Interviews

01.03.12

The wait is over for Wolverton station

Source: Rail Technology Magazine Feb/March 2012

John McLaughlin, Milton Keynes Council’s transport project manager, talks to RTM about the new station building in Wolverton.

After years of campaigning for a new station building at Wolverton, its backers are now just weeks away from seeing it realised.

The new building – the fourth on the site since the creation of the station stop in 1838 – should be complete by March 31, to serve passengers using London Midland services in the Milton Keynes area on the Northampton to London route. The station serves around 300,000 passengers a year.

Plans for a new station building were in the works as far back as 2008, but it took until May 2011 for a design to be settled on, funding found and works to begin. Because of the large amount of disruption involved – commuters have been advised to use nearby Bletchley instead – Milton Keynes Council and the Wolverton Steering Group had to consult widely to ensure passengers and residents knew what was coming.

Buildings on the site have always been affected by the quality of the ground, according to Milton Keynes’ transport projects programme manager, John McLaughlin, who admitted that despite the generally good progress of the work, “there are always hiccups.”

Although Network Rail will own the station building when construction is complete, it’s an unusual situation as Milton Keynes Council are managing the building works.

The companies involved in designing and delivering the new station – architects bpr, YJL Infrastructure Ltd, and engineering firm SKM Sinclair Knight Merz –pledged from the start to take into account the rich railway heritage of the town while planning and conducting the works.

McLaughlin said: “The work’s gone very well: it’s a nice building. It was built on effectively rather poor ground because that’s the way the station was originally built.”

Railway town heritage

Wolverton Steering Group, Wolverton Rail Users Group, Wolverton Society for Arts & Heritage and Wolverton & Greenleys Town Council all contributed to the consultation and development of the project, delivering financial and practical support.

Milton Keynes’ community 2020 vision included a section on the station which was vital for the campaign to rebuild the station. The document reads: “The railway station is a central feature, and provides an impressive welcome to all who use it.”

The structure has benefited from creative design to reflect the Victorian heritage of Wolverton, one of the oldest railway towns in England. The first station building was constructed in 1838 and there have been three since, built in 1841, 1882, and now 2012.

McLaughlin said: “We’re trying to reflect that heritage; we’ve got a red brick design with glulam beams; wooden beams shaped in a very flat triangle with rounded edges. Those are the main structural elements of the station, they’re also supported by steel frames and struts but it’s predominantly a timber roof with a slate roof design on it – it’s innovative in that respect.”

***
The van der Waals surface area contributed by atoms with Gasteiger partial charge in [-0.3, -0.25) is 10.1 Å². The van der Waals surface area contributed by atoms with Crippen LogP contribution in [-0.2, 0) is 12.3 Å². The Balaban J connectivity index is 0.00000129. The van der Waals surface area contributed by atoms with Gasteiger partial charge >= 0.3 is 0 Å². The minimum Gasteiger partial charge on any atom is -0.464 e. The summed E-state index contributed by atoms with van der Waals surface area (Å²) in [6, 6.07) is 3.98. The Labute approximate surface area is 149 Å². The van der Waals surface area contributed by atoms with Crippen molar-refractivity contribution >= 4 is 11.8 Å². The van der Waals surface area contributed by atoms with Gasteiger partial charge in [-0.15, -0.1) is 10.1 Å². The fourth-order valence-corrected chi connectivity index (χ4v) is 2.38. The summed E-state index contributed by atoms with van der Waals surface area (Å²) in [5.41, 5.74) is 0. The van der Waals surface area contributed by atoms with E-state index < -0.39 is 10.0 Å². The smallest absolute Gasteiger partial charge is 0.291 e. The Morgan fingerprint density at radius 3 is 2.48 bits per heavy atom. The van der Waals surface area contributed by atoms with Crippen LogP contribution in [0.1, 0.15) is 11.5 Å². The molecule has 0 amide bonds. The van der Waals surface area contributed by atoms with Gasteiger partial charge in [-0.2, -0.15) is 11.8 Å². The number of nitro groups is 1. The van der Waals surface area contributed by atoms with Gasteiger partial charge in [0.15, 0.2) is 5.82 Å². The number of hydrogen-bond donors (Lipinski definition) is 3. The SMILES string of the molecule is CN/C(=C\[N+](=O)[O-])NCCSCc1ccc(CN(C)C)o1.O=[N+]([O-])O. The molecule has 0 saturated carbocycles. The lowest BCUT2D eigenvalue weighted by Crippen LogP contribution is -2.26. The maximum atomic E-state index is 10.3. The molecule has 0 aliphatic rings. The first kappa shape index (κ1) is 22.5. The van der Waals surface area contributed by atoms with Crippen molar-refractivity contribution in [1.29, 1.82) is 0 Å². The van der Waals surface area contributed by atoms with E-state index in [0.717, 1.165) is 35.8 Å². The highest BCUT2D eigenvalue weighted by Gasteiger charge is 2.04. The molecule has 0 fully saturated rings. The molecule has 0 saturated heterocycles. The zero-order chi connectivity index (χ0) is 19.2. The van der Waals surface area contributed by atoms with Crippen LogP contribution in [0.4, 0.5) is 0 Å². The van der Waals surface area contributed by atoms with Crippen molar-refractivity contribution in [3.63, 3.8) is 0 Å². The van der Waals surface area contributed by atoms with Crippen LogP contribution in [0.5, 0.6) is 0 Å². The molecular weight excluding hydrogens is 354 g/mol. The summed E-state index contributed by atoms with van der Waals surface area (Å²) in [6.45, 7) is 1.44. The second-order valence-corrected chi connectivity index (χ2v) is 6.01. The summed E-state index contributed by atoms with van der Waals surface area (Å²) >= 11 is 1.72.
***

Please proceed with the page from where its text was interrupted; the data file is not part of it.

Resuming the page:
Unorthodox foundations

The foundations of the station building are fairly unconventional, built on deep concrete piles due to the poor quality of the local ground. This caused some problems, as McLaughlin explained: “The fact that it’s been built on concrete piles has meant quite a lot of work to overcome that weak ground. It’s unusual for a building, but otherwise it couldn’t have been built.

“Of course there are always issues with having existing services, all the cables and pipes in the ground – you have to design the foundations to sit around or over those. It’s not like a greenfield site where you could have it on fairly ordinary foundations. This is a bit more complex. You’re effectively building it on a brownfield site; the existing station.”

In terms of challenges, McLaughlin described issues with the information concerning existing services in the ground, stating that these would sometimes be found ‘unexpectedly’.

He said: “We have to build the foundations through the platform, because it connects into the platform. So we found services that were not anticipated because they had been provided in another part of the platform.”

Improving passenger experience

The station will have access for the mobility impaired with a ramp from the adjoining road, a widened footpath and new fence.

A new set of steps is being installed and steps from the overbridge to the car park will be reopened. The car park itself will benefit from remodelling and resurfacing and disabled parking will be increased.

Inside the building, passengers will get a new ticket office and booking hall, a seated waiting area, toilet facilities and train information boards.

McLaughlin said: “It will provide them with sheltered waiting areas so they’re sheltered in bad weather, provide them with proper places to sit down. It will improve their experience significantly.”

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